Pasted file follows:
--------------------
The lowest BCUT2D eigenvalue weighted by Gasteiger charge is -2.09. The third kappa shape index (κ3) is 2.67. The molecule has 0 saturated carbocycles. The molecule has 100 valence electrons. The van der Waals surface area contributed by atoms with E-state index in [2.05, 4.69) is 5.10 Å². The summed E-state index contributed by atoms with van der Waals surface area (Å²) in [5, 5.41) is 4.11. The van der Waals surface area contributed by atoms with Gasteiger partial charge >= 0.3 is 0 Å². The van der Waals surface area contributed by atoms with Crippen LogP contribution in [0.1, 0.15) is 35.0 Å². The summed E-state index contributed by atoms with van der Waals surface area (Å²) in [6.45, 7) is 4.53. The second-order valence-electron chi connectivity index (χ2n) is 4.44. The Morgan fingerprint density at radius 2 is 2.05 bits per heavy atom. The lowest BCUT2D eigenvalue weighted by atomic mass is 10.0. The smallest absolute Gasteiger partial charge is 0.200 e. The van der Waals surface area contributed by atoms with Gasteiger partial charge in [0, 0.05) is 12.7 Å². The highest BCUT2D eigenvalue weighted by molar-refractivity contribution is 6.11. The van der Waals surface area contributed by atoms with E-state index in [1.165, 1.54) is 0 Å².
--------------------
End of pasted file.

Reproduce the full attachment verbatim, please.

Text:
The lowest BCUT2D eigenvalue weighted by Gasteiger charge is -2.09. The third kappa shape index (κ3) is 2.67. The molecule has 0 saturated carbocycles. The molecule has 100 valence electrons. The van der Waals surface area contributed by atoms with E-state index in [2.05, 4.69) is 5.10 Å². The summed E-state index contributed by atoms with van der Waals surface area (Å²) in [5, 5.41) is 4.11. The van der Waals surface area contributed by atoms with Gasteiger partial charge >= 0.3 is 0 Å². The van der Waals surface area contributed by atoms with Crippen LogP contribution in [0.1, 0.15) is 35.0 Å². The summed E-state index contributed by atoms with van der Waals surface area (Å²) in [6.45, 7) is 4.53. The second-order valence-electron chi connectivity index (χ2n) is 4.44. The Morgan fingerprint density at radius 2 is 2.05 bits per heavy atom. The lowest BCUT2D eigenvalue weighted by atomic mass is 10.0. The smallest absolute Gasteiger partial charge is 0.200 e. The van der Waals surface area contributed by atoms with Gasteiger partial charge in [0, 0.05) is 12.7 Å². The highest BCUT2D eigenvalue weighted by molar-refractivity contribution is 6.11. The van der Waals surface area contributed by atoms with E-state index in [1.165, 1.54) is 0 Å².